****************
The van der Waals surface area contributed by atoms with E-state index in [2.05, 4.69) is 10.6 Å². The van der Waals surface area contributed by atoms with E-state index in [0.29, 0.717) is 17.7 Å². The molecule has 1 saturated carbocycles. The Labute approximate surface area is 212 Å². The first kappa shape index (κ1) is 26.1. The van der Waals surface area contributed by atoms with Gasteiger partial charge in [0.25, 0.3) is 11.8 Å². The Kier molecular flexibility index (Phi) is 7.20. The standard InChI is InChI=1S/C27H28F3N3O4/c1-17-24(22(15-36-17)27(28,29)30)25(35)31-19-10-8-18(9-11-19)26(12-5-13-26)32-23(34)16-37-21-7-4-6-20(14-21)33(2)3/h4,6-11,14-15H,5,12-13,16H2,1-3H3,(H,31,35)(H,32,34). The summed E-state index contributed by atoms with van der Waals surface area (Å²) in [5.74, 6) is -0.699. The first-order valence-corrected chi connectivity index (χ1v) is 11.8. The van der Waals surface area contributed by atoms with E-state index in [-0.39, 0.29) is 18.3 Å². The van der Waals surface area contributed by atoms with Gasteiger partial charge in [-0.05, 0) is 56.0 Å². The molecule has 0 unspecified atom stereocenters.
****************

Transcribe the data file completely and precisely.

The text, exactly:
The van der Waals surface area contributed by atoms with E-state index in [2.05, 4.69) is 10.6 Å². The van der Waals surface area contributed by atoms with E-state index in [0.29, 0.717) is 17.7 Å². The molecule has 1 saturated carbocycles. The Labute approximate surface area is 212 Å². The first kappa shape index (κ1) is 26.1. The van der Waals surface area contributed by atoms with Gasteiger partial charge in [0.25, 0.3) is 11.8 Å². The Kier molecular flexibility index (Phi) is 7.20. The standard InChI is InChI=1S/C27H28F3N3O4/c1-17-24(22(15-36-17)27(28,29)30)25(35)31-19-10-8-18(9-11-19)26(12-5-13-26)32-23(34)16-37-21-7-4-6-20(14-21)33(2)3/h4,6-11,14-15H,5,12-13,16H2,1-3H3,(H,31,35)(H,32,34). The summed E-state index contributed by atoms with van der Waals surface area (Å²) in [5.74, 6) is -0.699. The first-order valence-corrected chi connectivity index (χ1v) is 11.8. The van der Waals surface area contributed by atoms with E-state index in [-0.39, 0.29) is 18.3 Å². The van der Waals surface area contributed by atoms with Gasteiger partial charge in [-0.05, 0) is 56.0 Å². The molecule has 0 unspecified atom stereocenters.